Picture of Henry Broadhurst

Henry Broadhurst


places mentioned

Introduction, by August Birrell, K.C.

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INTRODUCTION




WHY Mr. Broadhurst, who has been both a stonemason and an Under-Secretary of State, should pitch upon me, who have never been either, or done him any kind of injury, to write a wholly unnecessary and therefore impertinent Introduction to his sturdy Memoirs, would be beyond my power of guessing, had I not often noticed the absurd timidity of men who have reaped to the full all the advantages of what is called an "imperfect" or "irregular" education when they find themselves engaged in what they conceive to be a literary enterprise. As this timidity is often their only one, we may be thankful for it. Yet it is absurd enough.

Here is Mr. Broadhurst, who stands foursquare to all the winds that blow, who has earned his own living ever since he was twelve years old, who got married at nineteen, who knows all the mysteries of the forge and has wrought in stone, who has faced with ready wit and determined aspect every kind of audience, big, little, and respectable, friendly, false, and furious, in almost every town in Great Britain, who has defended his character from calumnious assaults, frontal, side, and secret, who has drafted reports, framed resolutions, considered amendments, and made play with statistics, who has piloted Bills through all their stages in the House of Commons, who has spoken on innumerable occasions in that difficult Assembly, both from the front benches and the back, above the gangway and below it, who has been greeted with every kind of cheer, not excepting the ironical, who has known both failure and success, what it is to win and what to lose an election, to be in and out of Parliament?and yet when it comes to the making of a little book, this hero of a hundred fights, this tanned veteran, is as shy as a girl at her first dinner party, trembles at the task he has undertaken, and claims the aid of the first literary gentleman he encounters in the lobby.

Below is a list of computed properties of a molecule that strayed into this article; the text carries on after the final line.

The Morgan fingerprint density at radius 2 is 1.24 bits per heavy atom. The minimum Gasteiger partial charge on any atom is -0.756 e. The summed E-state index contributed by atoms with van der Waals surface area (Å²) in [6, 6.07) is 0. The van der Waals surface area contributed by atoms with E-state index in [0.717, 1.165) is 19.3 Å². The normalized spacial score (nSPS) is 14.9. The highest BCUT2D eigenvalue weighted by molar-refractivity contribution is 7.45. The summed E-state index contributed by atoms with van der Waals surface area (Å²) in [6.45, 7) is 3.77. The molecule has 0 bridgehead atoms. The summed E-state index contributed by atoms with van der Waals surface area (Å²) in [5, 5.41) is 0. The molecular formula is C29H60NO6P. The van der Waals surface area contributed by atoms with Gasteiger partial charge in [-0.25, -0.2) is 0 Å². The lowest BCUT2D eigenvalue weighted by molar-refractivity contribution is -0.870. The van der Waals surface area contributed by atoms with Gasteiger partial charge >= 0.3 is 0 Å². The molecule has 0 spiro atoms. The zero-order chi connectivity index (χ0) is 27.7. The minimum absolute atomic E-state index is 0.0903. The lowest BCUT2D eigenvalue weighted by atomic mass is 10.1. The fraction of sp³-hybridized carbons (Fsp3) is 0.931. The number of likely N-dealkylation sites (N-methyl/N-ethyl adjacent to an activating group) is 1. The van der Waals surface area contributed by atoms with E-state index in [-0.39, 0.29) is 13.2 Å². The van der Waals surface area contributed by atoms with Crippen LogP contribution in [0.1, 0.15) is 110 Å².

Hazlitt has written a famous essay "On the Shyness of Scholars"; an essay might be written "On the Shyness of Stonemasons when they commence Author." It is a shyness perhaps not difficult to account for. To a man who has learnt a regular trade, anything outside it seems difficult. To despise the amateur is a sound, healthy note of the skilled hand who has been taught, peradventure with many kicks, both to learn and to mind his own business.

So (after what rebuffs in other quarters I never cared to inquire), in what he took to be his necessities, Mr. Broadhurst turned to me. It was in vain that I assured him he needed no assistance either in the preparation or revision of his own Memoirs. I le persisted that he did, and told me so often that, though he could build a house, or the best parts of one, he could not write a book, and depicted with so much stormy eloquence the pitfalls and gins and snares that beset (so he imagined) his path, that could not but place my poor services and hackneyed experience at his disposal. I promised to do this, and a promise is a promise when made in the lobby of the House of Commons, even though its performance may make you ridiculous.

Of course, when it came to the point, my stipulated services (save this Introduction) were not really required. When Mr. Broadhurst left off bemoaning, his "imperfect" or "irregular" education, and sat himself down to put his Memoirs together, he found himself at no great disadvantage after all, and in a space of time that would have brought no discredit upon the nimblest-witted writer Fleet Street ever bred, produced a manuscript which could hardly have required less correction and revision had it the work of the most hardened of living biographers.

It is ungrateful to complain, as some may be heard doing, of the multiplication of Memoirs; for of all the books that get themselves written in these bad days, Memoirs are the most likely to contain something worth reading, the least likely to be altogether futile. The place where a man was born, the origins and occupations of his parents, the kind of education he managed to get, his friends and contemporaries, the circumstances in which he first went out into the world, and how he fared there.none of these things can fait to be interesting. It is not Life that is dull.

Mr. Broadhurst, for example, tells us in his first paragraph that he was born at Littlemore, near Oxford. What can be more delightfully unexpected than Littlemore? and in 1840! During all Dr. Newman solemn years of retirement, when such strange visitants, reserved for fates so varied as J. A. Froude and Mark Pattison and the repulsed Manning, cattle tapping at his door, the village lanes resounded with the merry cries of the future Parliamentary Secretary of the Trades-Union Congress, a body which records a movement certainly no less significant than the one inseparably associated with the name of the great Cardinal of Rome.